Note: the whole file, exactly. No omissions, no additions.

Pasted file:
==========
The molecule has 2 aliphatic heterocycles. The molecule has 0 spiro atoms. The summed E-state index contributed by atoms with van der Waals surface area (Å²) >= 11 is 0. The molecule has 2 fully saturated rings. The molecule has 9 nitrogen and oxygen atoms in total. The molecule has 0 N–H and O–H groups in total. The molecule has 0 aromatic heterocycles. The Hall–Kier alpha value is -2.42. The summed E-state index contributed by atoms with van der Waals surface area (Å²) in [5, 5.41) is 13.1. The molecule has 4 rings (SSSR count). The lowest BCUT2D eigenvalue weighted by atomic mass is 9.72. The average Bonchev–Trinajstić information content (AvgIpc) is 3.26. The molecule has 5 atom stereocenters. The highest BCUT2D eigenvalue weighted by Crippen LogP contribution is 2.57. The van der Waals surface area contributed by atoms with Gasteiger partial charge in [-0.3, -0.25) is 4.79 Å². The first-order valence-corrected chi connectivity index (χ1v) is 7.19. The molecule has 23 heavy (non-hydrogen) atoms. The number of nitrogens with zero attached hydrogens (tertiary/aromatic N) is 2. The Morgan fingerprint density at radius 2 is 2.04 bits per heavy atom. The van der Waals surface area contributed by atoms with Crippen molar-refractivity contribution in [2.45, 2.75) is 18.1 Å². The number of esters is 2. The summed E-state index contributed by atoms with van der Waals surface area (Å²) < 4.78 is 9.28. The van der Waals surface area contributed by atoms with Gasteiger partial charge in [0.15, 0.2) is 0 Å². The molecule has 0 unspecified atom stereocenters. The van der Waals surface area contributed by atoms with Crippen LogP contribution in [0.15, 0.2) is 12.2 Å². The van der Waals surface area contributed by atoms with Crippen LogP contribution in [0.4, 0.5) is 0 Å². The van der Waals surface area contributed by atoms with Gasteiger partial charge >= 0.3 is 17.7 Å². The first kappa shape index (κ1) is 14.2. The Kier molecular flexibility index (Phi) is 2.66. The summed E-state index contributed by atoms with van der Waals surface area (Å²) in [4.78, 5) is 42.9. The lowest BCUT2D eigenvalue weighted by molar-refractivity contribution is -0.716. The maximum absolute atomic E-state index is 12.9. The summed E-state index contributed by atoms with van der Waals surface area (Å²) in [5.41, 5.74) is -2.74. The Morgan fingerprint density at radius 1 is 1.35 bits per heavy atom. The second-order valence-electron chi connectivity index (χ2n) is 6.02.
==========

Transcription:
The molecule has 2 aliphatic heterocycles. The molecule has 0 spiro atoms. The summed E-state index contributed by atoms with van der Waals surface area (Å²) >= 11 is 0. The molecule has 2 fully saturated rings. The molecule has 9 nitrogen and oxygen atoms in total. The molecule has 0 N–H and O–H groups in total. The molecule has 0 aromatic heterocycles. The Hall–Kier alpha value is -2.42. The summed E-state index contributed by atoms with van der Waals surface area (Å²) in [5, 5.41) is 13.1. The molecule has 4 rings (SSSR count). The lowest BCUT2D eigenvalue weighted by atomic mass is 9.72. The average Bonchev–Trinajstić information content (AvgIpc) is 3.26. The molecule has 5 atom stereocenters. The highest BCUT2D eigenvalue weighted by Crippen LogP contribution is 2.57. The van der Waals surface area contributed by atoms with Gasteiger partial charge in [-0.3, -0.25) is 4.79 Å². The first-order valence-corrected chi connectivity index (χ1v) is 7.19. The molecule has 23 heavy (non-hydrogen) atoms. The number of nitrogens with zero attached hydrogens (tertiary/aromatic N) is 2. The Morgan fingerprint density at radius 2 is 2.04 bits per heavy atom. The van der Waals surface area contributed by atoms with Crippen molar-refractivity contribution in [2.45, 2.75) is 18.1 Å². The number of esters is 2. The summed E-state index contributed by atoms with van der Waals surface area (Å²) < 4.78 is 9.28. The van der Waals surface area contributed by atoms with Gasteiger partial charge in [0.15, 0.2) is 0 Å². The molecule has 0 unspecified atom stereocenters. The van der Waals surface area contributed by atoms with Crippen LogP contribution in [0.15, 0.2) is 12.2 Å². The van der Waals surface area contributed by atoms with Crippen LogP contribution in [0.4, 0.5) is 0 Å². The van der Waals surface area contributed by atoms with Gasteiger partial charge >= 0.3 is 17.7 Å². The first kappa shape index (κ1) is 14.2. The Kier molecular flexibility index (Phi) is 2.66. The summed E-state index contributed by atoms with van der Waals surface area (Å²) in [4.78, 5) is 42.9. The lowest BCUT2D eigenvalue weighted by molar-refractivity contribution is -0.716. The maximum absolute atomic E-state index is 12.9. The summed E-state index contributed by atoms with van der Waals surface area (Å²) in [5.41, 5.74) is -2.74. The Morgan fingerprint density at radius 1 is 1.35 bits per heavy atom. The second-order valence-electron chi connectivity index (χ2n) is 6.02.